Leaders in some northern Manitoba First Nations are relieved a new provincial order will restrict movement in and out of remote communities where a COVID-19 outbreak could be devastating.
Travel to and from First Nations above the 53rd parallel will be restricted as of Friday, Manitoba chief public health officer Dr. Brent Roussin announced Thursday.
Exceptions include those going to work, delivering goods or providing essential services. People returning to home communities are also exempted, but they must self-isolate for two weeks.
The change is in effect until May 1, and those caught breaking the rules could face penalties, said Roussin.
“I am very happy about it,” said Manitoba Keewatinowi Okimakanak Grand Chief Garrison Settee.
“It will minimize the potential for the virus coming into First Nations.”
MKO represents 26 northern First Nations, many of them remote fly-in communities. Several declared regional states of emergency in recent weeks.
Settee was among many First Nation leaders who have called for stricter rules to limit travel, as was Marcel Moody.
“I think it’s a very good idea,” said Moody, chief of Nisichawayasihk Cree Nation, formerly known as Nelson House. “We’ve been actually lobbying for that through the MKO.”
‘It’s a different world’
MKO also released some of its own strict guidelines earlier than the provincial government, including a recommendation to limit gathering sizes on remote First Nations to 10 or fewer at a time when the province still permitted gatherings of up to 50.
First Nations schools also closed indefinitely before other Manitoba schools.
One month into the pandemic, Moody said people in his community of 3,000 are understandably getting anxious as they’re cooped up indoors, but he said most appreciate that it’s for their own safety.
He said crowded living and underlying health conditions make people in remote First Nations like his particularly vulnerable to an outbreak.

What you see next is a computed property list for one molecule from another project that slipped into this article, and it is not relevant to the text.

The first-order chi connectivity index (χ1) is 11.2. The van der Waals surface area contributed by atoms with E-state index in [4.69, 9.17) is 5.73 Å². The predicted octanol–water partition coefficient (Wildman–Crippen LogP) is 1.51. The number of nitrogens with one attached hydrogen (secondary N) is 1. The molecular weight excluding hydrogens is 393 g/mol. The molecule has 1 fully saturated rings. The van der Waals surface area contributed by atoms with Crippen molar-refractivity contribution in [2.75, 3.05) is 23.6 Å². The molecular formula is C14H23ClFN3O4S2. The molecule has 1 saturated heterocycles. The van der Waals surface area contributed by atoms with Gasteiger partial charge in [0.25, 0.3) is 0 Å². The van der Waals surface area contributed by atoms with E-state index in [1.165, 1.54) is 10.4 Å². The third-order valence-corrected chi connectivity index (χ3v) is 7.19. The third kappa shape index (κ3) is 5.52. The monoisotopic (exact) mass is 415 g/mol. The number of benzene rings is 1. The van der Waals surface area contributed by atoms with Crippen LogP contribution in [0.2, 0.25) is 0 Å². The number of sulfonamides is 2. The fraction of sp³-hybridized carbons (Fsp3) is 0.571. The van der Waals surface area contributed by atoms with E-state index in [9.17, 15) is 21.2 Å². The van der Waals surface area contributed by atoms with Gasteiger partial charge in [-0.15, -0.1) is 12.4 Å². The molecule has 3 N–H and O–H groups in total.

Moody said he and other leaders are trying their best to support those who are struggling with mental health issues right now.
“It’s a different world out there and it’s scary,” he said.
“It’s been tough — there’s a lot of pressure on leadership to do this. I mean, it’s something we think we must do to prevent our people from dying, and at the end of the day I think it would have devastating effects if we get this virus in our community.”
The measures have also hit First Nations-owned business hard in the north, he said. Though business is doing well at NCN’s grocery stores in Thompson and Opaskwayak Cree Nation, its hotel, restaurant, gas station and other businesses in Thompson are closed.
“It has a huge impact, both economically, and culturally and emotionally for our people,” he said.
“We’ve lost millions and millions of dollars and if this thing continues … we could seriously put our businesses at risk.”
‘The sooner the better’
Norway House Cree Nation Chief Larson Anderson also welcomed the tightening of travel rules for his community of 6,500.
“We’ve got to do what we can to ensure Manitoba stays safe,” said Anderson.
For weeks already, Norway House has barred visitors from entering the community and required anyone returning home to self-isolate for two weeks.
There haven’t been any known cases in First Nations north of the 53rd parallel yet and it must stay that way, he said.
“The Pallister government shows signs of keeping that virus away from our First Nations and personally we support that,” said Anderson, adding there’s one more thing he’d like to see.
“It sure would be nice to get a little more financial assistance from the province,” he said.
“We’re doing everything using federal funding, but we’re also servicing off-reserve members and non-First Nation members who live near our community.”
Though there is support for the travel restrictions, Settee said he would’ve liked to have seen them come into effect earlier.
“The sooner the better.”